4.5 Human chimeras in pigs
Previously, large animals such as cattle and pigs were mainly used for developing human/animal xenograft models. The main objective was to gain mechanistic insights into graft vs. host tissue interactions that could be leveraged to achieve long-term clinical success of organ transplantation. Modeling such events in smaller animals was not feasible owing to shorter life spans and anatomical disproportionalities. Flake and colleagues showed site-specific differentiation of engrafted human mesenchymal stem cells upon transplantation into sheep embryos (Liechty et al., 2000; Almeida-Porada et al., 2004). Among large animals, pigs have been proposed as an ideal host for studying interspecies chimerism, primarily due to very close anatomical and physiological similarities to humans (Cooper et al., 2016; Nagashima and Matsunari, 2016). The following section summarizes currently available pig models and the prospects of using gene-modified pigs for xenotransplantation (Figure 1D).
5 Blastocyst complementation
“Blastocyst complementation (BC)” is a significant concept for organ generation as a regenerative approach. BC utilizes the host developmental program to incorporate donor PSCs. Donor PSCs, when injected into recipient morula or blastocysts lacking critical genes for organogenesis, can replace the defective organ niches and compensate for the functional defects of recipient cells.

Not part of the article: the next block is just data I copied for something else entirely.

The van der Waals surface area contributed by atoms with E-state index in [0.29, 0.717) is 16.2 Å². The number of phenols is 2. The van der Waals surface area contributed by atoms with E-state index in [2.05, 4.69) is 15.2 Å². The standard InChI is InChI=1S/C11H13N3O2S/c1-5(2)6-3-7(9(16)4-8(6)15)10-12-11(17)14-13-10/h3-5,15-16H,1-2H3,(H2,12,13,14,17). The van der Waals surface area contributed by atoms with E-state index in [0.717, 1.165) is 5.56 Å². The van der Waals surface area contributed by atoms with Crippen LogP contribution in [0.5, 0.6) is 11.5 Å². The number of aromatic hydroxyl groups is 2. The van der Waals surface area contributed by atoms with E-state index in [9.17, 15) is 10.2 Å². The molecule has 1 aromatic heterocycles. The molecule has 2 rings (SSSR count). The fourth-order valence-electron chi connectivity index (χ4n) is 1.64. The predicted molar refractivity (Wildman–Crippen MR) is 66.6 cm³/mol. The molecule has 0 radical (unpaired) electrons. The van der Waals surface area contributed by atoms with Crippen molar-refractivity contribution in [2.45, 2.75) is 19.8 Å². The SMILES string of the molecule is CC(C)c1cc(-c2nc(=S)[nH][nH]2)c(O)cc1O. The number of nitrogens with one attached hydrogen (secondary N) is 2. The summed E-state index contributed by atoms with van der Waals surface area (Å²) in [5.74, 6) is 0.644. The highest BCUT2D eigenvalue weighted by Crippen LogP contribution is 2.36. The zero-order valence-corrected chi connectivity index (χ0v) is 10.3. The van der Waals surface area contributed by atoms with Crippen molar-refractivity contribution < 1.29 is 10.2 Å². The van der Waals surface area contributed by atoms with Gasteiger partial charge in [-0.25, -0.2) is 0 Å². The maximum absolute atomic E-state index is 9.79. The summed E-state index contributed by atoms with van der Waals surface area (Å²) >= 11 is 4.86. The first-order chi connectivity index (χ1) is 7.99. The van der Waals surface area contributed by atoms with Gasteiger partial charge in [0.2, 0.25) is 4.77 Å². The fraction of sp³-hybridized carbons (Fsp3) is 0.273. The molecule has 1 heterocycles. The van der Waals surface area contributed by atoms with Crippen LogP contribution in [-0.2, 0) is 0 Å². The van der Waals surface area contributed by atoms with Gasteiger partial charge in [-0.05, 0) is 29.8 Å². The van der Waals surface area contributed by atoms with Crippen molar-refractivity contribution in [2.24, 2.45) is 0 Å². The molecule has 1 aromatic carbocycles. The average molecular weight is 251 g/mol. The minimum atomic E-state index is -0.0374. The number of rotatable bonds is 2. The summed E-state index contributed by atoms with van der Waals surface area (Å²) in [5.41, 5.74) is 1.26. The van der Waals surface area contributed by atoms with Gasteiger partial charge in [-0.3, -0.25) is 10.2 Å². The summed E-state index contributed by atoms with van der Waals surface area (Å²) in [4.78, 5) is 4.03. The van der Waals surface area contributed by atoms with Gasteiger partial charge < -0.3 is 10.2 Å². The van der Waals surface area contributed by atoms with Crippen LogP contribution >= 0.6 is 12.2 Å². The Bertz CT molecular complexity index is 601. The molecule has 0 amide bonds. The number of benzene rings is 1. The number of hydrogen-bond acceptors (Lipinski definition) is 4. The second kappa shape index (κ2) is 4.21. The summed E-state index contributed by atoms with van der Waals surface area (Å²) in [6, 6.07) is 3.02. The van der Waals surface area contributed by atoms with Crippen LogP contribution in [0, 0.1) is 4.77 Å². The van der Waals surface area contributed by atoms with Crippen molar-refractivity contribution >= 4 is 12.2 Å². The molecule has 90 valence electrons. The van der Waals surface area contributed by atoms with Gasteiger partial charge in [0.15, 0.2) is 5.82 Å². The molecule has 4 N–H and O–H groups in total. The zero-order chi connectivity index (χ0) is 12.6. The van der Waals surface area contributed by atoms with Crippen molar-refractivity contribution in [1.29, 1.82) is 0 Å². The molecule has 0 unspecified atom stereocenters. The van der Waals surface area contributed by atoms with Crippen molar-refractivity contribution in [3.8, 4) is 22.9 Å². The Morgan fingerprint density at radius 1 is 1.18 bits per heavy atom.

Alt and colleagues first illustrated intraspecies BC when they injected wild-type mouse ES cells into RAG2-deficient blastocysts. Mature B and T cells derived from donor PSCs rescued adaptive immune responses in host mice that were niche depleted in terms of lymphocyte diversity (Chen et al., 1993). Approximately two decades later, Nakauchi and colleagues showed the first evidence of interspecies pancreatic organ generation in mice using rat PSCs (Kobayashi et al., 2010). Remarkably, they also showed that the rat pancreatic tissues generated in mice via BC were transplantable into a recipient rat disease model and rescued its phenotype (Yamaguchi et al., 2017).